The first full day of hiking was another wake-up call, a 12-mile roller coaster that coincided with the hottest day of the trip. We hiked up toward the Glacier de Bionnassay, over a pass, down steeply to a glacier valley, up steeply again, and then down several thigh-killing miles on a 16 percent grade to Les Contamines.
We revived ourselves with cold drinks — four times cheaper at a village grocery store than at a mountain refuge.
We looked at the indispensible Pays du Mont Blanc hiking trail map and reconfirmed that almost every day was going to have similar ups and downs. I was prepared for dissension from the family troops, but they seemed to welcome the challenge.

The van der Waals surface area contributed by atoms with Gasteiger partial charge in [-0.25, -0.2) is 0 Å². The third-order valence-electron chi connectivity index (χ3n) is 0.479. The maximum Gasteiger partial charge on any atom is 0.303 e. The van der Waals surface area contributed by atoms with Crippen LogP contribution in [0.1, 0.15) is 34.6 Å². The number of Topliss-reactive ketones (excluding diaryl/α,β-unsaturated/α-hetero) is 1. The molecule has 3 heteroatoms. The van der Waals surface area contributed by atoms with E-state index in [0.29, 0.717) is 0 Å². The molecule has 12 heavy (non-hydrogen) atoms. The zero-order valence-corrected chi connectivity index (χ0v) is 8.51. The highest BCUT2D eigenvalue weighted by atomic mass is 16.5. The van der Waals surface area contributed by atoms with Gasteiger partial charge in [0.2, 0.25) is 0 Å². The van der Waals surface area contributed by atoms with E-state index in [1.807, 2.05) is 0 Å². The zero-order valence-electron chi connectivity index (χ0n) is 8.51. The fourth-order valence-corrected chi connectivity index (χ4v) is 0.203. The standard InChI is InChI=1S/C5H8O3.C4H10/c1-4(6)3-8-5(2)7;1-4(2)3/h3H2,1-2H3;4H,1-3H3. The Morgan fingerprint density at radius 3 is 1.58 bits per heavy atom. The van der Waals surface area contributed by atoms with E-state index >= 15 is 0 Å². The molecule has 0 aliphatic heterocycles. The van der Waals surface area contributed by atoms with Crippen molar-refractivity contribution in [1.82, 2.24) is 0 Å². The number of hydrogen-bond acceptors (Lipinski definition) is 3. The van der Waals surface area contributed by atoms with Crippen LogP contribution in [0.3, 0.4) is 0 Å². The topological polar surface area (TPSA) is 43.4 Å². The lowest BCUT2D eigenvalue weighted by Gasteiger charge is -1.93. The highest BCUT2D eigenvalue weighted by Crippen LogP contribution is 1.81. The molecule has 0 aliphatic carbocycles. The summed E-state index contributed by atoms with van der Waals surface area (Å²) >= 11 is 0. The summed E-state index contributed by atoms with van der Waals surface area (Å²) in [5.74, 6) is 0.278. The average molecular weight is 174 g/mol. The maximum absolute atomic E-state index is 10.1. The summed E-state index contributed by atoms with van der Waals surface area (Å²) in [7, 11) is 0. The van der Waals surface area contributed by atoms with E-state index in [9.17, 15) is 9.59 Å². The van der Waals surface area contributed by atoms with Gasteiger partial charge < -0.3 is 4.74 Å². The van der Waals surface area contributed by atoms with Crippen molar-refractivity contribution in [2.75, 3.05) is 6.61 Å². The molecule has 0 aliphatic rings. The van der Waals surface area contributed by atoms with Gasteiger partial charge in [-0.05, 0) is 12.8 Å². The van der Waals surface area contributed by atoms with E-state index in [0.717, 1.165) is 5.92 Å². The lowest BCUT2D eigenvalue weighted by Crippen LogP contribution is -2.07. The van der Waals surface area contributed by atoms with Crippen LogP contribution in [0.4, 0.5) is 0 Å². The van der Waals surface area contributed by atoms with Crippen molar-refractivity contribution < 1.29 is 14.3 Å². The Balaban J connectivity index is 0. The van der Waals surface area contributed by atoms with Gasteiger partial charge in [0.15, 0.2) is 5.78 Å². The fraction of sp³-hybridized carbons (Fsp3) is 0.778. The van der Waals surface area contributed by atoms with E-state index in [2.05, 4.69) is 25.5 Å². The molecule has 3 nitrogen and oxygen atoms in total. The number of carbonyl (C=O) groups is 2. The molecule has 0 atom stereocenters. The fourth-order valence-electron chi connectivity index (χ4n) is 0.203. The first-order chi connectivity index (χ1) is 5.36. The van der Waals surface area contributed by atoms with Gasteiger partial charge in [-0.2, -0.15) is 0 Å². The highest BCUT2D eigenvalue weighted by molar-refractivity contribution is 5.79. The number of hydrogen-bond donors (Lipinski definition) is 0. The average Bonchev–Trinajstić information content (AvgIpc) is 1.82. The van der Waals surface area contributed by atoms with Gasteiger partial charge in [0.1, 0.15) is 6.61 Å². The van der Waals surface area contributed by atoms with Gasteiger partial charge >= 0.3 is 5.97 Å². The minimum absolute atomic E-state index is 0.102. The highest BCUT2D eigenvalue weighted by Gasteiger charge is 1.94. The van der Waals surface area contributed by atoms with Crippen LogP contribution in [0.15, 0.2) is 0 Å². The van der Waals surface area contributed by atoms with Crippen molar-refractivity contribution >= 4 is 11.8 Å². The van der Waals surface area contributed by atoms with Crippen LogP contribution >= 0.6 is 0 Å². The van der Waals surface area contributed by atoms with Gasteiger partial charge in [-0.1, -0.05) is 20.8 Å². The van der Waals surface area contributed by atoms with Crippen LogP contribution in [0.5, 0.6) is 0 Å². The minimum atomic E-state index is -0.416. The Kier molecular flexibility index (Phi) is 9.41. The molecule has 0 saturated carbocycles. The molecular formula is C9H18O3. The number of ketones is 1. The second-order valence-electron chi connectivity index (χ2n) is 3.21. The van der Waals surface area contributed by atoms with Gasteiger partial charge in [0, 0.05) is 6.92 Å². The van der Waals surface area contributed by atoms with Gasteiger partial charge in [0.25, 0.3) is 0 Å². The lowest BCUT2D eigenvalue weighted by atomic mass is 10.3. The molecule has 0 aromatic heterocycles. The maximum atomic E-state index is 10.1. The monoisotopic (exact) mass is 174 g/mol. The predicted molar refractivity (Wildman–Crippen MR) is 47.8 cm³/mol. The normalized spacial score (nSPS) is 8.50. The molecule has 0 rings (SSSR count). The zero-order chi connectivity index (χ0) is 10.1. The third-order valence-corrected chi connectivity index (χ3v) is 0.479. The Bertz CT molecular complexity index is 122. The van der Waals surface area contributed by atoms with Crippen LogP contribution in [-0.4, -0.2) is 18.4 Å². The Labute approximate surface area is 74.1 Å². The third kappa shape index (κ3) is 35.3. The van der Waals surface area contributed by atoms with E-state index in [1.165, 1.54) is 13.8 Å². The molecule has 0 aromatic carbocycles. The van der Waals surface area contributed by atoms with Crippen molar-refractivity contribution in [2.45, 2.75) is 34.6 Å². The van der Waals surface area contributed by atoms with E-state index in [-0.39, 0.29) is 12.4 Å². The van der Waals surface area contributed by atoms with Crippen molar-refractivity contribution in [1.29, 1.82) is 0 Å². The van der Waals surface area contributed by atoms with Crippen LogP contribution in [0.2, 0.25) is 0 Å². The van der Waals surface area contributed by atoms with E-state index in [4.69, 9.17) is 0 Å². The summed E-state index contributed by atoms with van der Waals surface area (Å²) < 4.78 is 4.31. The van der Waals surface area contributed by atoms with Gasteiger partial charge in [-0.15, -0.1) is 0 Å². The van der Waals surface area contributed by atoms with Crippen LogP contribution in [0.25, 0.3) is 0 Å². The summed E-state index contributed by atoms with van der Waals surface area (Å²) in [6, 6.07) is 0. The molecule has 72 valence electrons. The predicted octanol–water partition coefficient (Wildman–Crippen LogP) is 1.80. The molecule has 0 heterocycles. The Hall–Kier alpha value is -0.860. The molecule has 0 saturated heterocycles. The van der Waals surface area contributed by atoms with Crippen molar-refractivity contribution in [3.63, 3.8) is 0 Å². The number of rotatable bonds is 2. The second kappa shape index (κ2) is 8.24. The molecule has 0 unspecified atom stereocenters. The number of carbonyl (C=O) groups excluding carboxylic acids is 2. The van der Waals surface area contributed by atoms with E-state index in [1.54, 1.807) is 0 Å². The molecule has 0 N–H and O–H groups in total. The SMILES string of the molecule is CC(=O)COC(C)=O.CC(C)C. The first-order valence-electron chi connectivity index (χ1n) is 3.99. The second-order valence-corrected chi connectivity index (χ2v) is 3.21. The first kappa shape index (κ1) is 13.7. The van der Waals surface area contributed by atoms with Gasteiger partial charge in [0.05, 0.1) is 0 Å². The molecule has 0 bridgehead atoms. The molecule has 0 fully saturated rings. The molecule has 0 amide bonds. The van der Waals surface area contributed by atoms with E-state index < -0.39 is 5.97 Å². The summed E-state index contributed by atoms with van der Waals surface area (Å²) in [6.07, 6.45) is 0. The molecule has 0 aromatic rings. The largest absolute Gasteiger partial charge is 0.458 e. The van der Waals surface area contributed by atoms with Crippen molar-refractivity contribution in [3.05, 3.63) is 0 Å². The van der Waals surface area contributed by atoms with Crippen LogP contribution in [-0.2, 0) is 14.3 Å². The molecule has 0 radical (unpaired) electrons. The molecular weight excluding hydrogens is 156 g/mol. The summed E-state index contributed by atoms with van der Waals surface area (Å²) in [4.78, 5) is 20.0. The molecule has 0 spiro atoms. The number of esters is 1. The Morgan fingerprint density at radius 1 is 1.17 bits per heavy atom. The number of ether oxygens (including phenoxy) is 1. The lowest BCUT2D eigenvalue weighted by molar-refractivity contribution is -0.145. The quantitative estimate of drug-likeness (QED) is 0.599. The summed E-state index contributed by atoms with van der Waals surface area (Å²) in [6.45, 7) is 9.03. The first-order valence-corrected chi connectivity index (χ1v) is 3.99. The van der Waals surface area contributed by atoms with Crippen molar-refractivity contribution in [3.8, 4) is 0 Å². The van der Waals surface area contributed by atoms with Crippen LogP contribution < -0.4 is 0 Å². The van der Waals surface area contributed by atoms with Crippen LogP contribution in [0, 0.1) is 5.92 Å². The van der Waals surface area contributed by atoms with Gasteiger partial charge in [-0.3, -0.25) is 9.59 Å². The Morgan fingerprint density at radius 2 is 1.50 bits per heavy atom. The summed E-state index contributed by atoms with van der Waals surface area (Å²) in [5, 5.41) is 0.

As we continued the last leg of a day that was kicking our jet-lagged butts, the essence of the effort was sinking in. We hiked the last two miles on an ancient cobble road the Romans built thousands of years ago. We passed the Baroque chapel of Notre Dame de la Gorge.
Discomforts melted away at the secluded Refuge Nant Borrant, where we left our boots at the door, enjoyed a shower and a beer before the 7 p.m. feast for 30 hungry hikers: soup, bread, a big family-size skillet of meat, potatoes and local cheese at each table followed by apricot torte. This is one of the traditional meals the host family has made from scratch and served for generations.
We had no trouble sleeping in our dorm room shared with three German men, even though they moseyed in late after some untold trail delay and settled into their bunks around midnight.
“Wow," Meredith observed the next day. “This is like boot camp with a good meal at the end of the day."